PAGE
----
Don't Mind Me: Púca on pedestal gives me shivers

Patricia Feehily

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Patricia Feehily

Don't Mind Me: Púca on pedestal gives me shivers

Have you seen a Púca? Maybe, according to lore the creatures were said to be shape changers - which means they could take the appearance of a horse, goat, cat, dog or hare

THINGS have come to a sorry pass indeed in this Brexit-charged atmosphere when we have to turn to the Púca (or Pookah the way I remember spelling it in school) for help.

Fáilte Ireland has decided to enlist the nefarious underworld character from Celtic folklore in the latest bid to boost tourism in the Ancient East. I hope they know what they’re doing, because, like most of the older generation raised on supernatural lore, I’m a bit uneasy about it.

The trouble is you can’t trust the Púca. Apparently he can be a force for good, but he is reportedly far most adept at wreaking havoc. He could change your fortune, I’m told, but he could put a spoke in your wheel just as fast.

For better or worse, however, the country’s first Púca Festival gets underway this Halloween in the ancient north east – Meath and Louth to be precise. Before long, every parish in the land will be calling on this unpredictable sprite to spice up their Halloween experiences. We’ve had a surfeit of pumpkin pie at this stage, it seems.

Fáilte Ireland believes that we were the ones who invented Halloween, and consequently the Púca has more legitimacy than any of the hordes of hobgoblins that supposedly roam the earth on the eve of darkness. It isn’t as if we haven’t enough horrors stalking the land as it is.

Young people today, I’ve discovered, have never even heard of the Púca. I wouldn’t even be talking about him if it weren’t for the new mantle of respectability now conferred on him – I don’t know why I think it’s a ‘him’. Youngsters today were brought up with typical American values, including the ridiculous and less than thrilling theatricals of the modern Halloween. Parents can happily send their kids out trick or treating in the dark without having to worry about the fairies. Now they may have to think again.

Some people in this area, particularly the older, the more religious and the more superstitious aren’t a bit happy about this latest development in the celebration of Halloween. They fear contamination from the Ancient East, especially at this time when rural Ireland is at its most vulnerable and when the country is losing its religion. St Patrick rid us of snakes and Christianised our Pagan rites and now is not the time, they believe, to be paganising our customs again. We don’t know what kind of forces we’re meddling with and there isn’t a St Patrick to be seen anywhere on the Celtic horizon at the moment.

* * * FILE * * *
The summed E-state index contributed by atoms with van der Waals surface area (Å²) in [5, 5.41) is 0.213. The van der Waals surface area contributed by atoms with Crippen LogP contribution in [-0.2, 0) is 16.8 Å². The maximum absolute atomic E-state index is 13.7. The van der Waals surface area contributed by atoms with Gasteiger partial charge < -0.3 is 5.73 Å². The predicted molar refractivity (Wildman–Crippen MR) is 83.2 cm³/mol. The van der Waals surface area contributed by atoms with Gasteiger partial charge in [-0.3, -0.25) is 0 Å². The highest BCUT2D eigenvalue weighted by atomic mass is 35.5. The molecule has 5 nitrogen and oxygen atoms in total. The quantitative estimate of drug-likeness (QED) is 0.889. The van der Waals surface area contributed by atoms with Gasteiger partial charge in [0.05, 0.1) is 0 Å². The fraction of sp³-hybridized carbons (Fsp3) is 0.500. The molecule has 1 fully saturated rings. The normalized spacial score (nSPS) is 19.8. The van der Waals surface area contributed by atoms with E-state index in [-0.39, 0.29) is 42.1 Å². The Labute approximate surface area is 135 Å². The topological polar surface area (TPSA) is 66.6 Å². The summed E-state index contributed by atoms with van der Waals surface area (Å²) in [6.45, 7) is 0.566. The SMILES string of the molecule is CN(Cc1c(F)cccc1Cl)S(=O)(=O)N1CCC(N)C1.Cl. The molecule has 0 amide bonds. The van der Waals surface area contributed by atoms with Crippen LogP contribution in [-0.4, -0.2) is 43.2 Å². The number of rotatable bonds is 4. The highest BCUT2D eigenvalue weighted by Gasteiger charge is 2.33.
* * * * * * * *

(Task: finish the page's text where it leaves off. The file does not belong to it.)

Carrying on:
Fáilte Ireland, on the other hand, is having none of this namby-pambyism. The more scared we are, the better for the tourism coffers. Halloween in Ireland needs to put the hair standing on your head if we’re to compete with the Mardi Gras or the Pamplona bull-run.

I do have to say, despite my misgivings now, that Halloween was far more thrilling in the rural environment in which I was reared. There was little or no light pollution and there was a lot of silence. A ticking sound might be the grandfather clock in the hall or it might just as easily be the sound of a leprechaun mending a shoe. The air was thick, not only with autumnal mists, but with all kinds of spirits on temporary parole from the underworld. It fired our imaginations for sure but we knew not to engage with them the way Fáilte Ireland is now engaging with the Púca.

Every Halloween, at the end of an evening of harmless fun, ducking our heads into basins of water to retrieve a sixpenny bit from the bottom or knocking our teeth out trying to bite an apple dangling from the ceiling, we knelt down, said the Rosary and prayed for the dead, with a bit more fervour than usual.

Next day, however, none of us would even touch the last of the blackberries still waiting to be plucked from the hedgerows. They all had a blast on them – touched by the Púca – and now utterly inedible.

Look, I’m not saying that it’s a bad idea to have a Púca festival, or even a series of such festivals across the country, just so long as we keep our distance and refrain from putting him on a pedestal like Cuchullain. I’m not even sure if Halloween did begin here on this island before being hijacked by the rest of the world. There is a long tradition of celebrating the changing seasons everywhere. But we certainly knew how to make a big song and a dance of it.

We’d need to be careful now, though. Brian Boru is said to have a taken a ride on the Púca’s back once – and where did that get him?